So...What Am I, Anyway?
I remember the first time I was confused about my race. I was 10 years old and in the fourth grade. The source of my bewilderment was the "Race/Ethnicity" question on a standardized test, back in the day before they allowed you to choose more than one and before they included a "multiracial or biracial" box. I scanned the options before me—“Black/African American,” “White/Caucasian,” “Hispanic,” and “Asian/Pacific Islander”—“none of these seem like me,” I thought to myself. Puzzled, I turned to my teacher and asked her which bubble I should fill in. She said, “Asian.”
My obedient fourth-grade self nodded, but I went back to my seat burdened by an uneasiness I can still recall today. “But my mom’s white,” I thought. As I tentatively pressed my pencil onto the paper, I remember feeing as though a part of me was being cut out. I felt like I was denying that my mother existed. I felt that I was misrepresenting myself, or lying to the standardized test graders. I felt cheated by the exam. And as I looked around and saw everyone else working diligently and contentedly on their questions, I could tell no one else in the classroom understood the dilemma I faced. Needless to say I was confused.
Growing up, my brother and my paternal cousins were the only mixed people I knew, in fact the small town we live in is about 98% white. It wasn’t until high school that I actually met other mixed kids who weren’t related to me. And so coming to Harvard, I knew Harvard Hapa was an organization I wanted to be a part of. Though every member has a different ethnic background, many of us have spent time grappling with our identity.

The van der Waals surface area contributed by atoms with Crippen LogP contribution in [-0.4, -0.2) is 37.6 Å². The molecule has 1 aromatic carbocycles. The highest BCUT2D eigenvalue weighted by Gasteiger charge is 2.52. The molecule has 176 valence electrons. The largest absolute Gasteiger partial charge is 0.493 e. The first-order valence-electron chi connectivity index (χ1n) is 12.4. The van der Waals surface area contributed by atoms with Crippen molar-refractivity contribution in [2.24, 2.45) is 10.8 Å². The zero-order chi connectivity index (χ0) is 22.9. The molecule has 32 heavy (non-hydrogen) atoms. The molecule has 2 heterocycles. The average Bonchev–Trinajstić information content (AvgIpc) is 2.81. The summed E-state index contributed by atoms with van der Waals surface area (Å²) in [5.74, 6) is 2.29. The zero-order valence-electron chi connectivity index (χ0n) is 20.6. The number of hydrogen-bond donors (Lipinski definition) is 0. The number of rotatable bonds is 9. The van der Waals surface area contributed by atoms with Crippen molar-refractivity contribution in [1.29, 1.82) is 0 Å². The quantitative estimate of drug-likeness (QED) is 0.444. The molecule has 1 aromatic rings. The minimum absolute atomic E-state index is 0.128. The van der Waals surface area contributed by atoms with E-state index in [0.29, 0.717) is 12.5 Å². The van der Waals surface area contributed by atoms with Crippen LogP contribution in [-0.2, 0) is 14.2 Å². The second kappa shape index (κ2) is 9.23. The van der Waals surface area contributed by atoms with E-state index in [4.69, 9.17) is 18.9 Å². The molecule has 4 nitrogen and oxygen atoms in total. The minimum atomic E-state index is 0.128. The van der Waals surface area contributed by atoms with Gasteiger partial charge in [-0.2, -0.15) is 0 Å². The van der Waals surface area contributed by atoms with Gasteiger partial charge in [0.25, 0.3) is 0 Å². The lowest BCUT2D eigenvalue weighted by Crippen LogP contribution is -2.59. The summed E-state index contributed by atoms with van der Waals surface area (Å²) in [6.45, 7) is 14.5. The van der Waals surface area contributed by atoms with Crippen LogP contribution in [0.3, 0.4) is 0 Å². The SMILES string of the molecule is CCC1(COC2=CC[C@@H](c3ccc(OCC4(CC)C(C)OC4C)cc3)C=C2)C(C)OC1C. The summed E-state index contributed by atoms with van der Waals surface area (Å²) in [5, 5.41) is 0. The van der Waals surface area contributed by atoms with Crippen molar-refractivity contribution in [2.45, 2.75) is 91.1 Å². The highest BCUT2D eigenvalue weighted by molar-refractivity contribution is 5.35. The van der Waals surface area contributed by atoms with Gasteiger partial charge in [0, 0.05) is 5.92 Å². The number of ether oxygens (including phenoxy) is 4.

What I came to discover, and what I think most students find, is that Harvard Hapa is a family. It’s is a community where no one will ask, “Where are you from?” when they really mean to ask what your ethnicity is. It’s a community where no one will comment on how “exotic” you look and everyone will understand why you can’t fill in only one bubble on the standardized test.
As an organization, Hapa fosters a community of part Asian students and provides a forum for discussion about mixed race issues. Throughout the semester we host social and education events, including a conference on mixted race identity: So…What Are You Anyway?
This year, the conference will be on April 6-7. The event is open to the public and features lectures given by actress and writer Diane Farr, Associated Press journalist Jesse Washington, and former president of Harvard Hapa, James Fish. The lectures will be accompanied by discussion groups on mixed race issues.
SWAYA will culminate in a special gala dinner in honor of the 2012 recipient of the Cultural Pioneer Award, Diane Farr, author of Kissing Outside the Lines, and actress in Numb3rs and Rescue Me.
Please register for the conference HERE